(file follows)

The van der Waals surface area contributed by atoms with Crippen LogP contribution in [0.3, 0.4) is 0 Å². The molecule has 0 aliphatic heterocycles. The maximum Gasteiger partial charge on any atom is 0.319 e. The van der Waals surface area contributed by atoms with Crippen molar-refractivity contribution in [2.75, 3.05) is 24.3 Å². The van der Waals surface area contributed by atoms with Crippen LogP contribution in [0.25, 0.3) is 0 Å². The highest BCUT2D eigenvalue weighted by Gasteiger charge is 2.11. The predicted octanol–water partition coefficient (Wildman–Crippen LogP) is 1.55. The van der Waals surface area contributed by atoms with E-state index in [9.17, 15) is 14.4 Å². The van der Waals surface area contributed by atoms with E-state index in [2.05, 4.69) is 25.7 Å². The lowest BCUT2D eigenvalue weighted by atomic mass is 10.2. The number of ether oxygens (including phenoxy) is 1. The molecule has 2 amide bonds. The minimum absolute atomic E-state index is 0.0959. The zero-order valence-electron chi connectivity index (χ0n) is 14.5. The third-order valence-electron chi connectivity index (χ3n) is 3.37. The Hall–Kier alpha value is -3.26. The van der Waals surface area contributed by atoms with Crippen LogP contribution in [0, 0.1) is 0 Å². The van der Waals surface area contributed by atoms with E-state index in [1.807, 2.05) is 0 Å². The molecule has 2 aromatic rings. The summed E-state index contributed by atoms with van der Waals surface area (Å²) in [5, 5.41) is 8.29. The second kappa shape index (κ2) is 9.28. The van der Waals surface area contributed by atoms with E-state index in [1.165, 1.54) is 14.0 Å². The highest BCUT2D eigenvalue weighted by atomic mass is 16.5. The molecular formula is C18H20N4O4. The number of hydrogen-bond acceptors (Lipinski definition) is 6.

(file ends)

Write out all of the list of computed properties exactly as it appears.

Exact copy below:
The van der Waals surface area contributed by atoms with Crippen LogP contribution in [0.3, 0.4) is 0 Å². The molecule has 0 aliphatic heterocycles. The maximum Gasteiger partial charge on any atom is 0.319 e. The van der Waals surface area contributed by atoms with Crippen molar-refractivity contribution in [2.75, 3.05) is 24.3 Å². The van der Waals surface area contributed by atoms with Crippen LogP contribution in [0.25, 0.3) is 0 Å². The highest BCUT2D eigenvalue weighted by Gasteiger charge is 2.11. The predicted octanol–water partition coefficient (Wildman–Crippen LogP) is 1.55. The van der Waals surface area contributed by atoms with E-state index in [9.17, 15) is 14.4 Å². The van der Waals surface area contributed by atoms with E-state index in [2.05, 4.69) is 25.7 Å². The lowest BCUT2D eigenvalue weighted by atomic mass is 10.2. The number of ether oxygens (including phenoxy) is 1. The molecule has 2 amide bonds. The minimum absolute atomic E-state index is 0.0959. The zero-order valence-electron chi connectivity index (χ0n) is 14.5. The third-order valence-electron chi connectivity index (χ3n) is 3.37. The Hall–Kier alpha value is -3.26. The van der Waals surface area contributed by atoms with Crippen LogP contribution in [0, 0.1) is 0 Å². The van der Waals surface area contributed by atoms with E-state index in [1.807, 2.05) is 0 Å². The molecule has 2 aromatic rings. The summed E-state index contributed by atoms with van der Waals surface area (Å²) in [5, 5.41) is 8.29. The second kappa shape index (κ2) is 9.28. The van der Waals surface area contributed by atoms with E-state index in [1.165, 1.54) is 14.0 Å². The highest BCUT2D eigenvalue weighted by atomic mass is 16.5. The molecular formula is C18H20N4O4. The number of hydrogen-bond acceptors (Lipinski definition) is 6.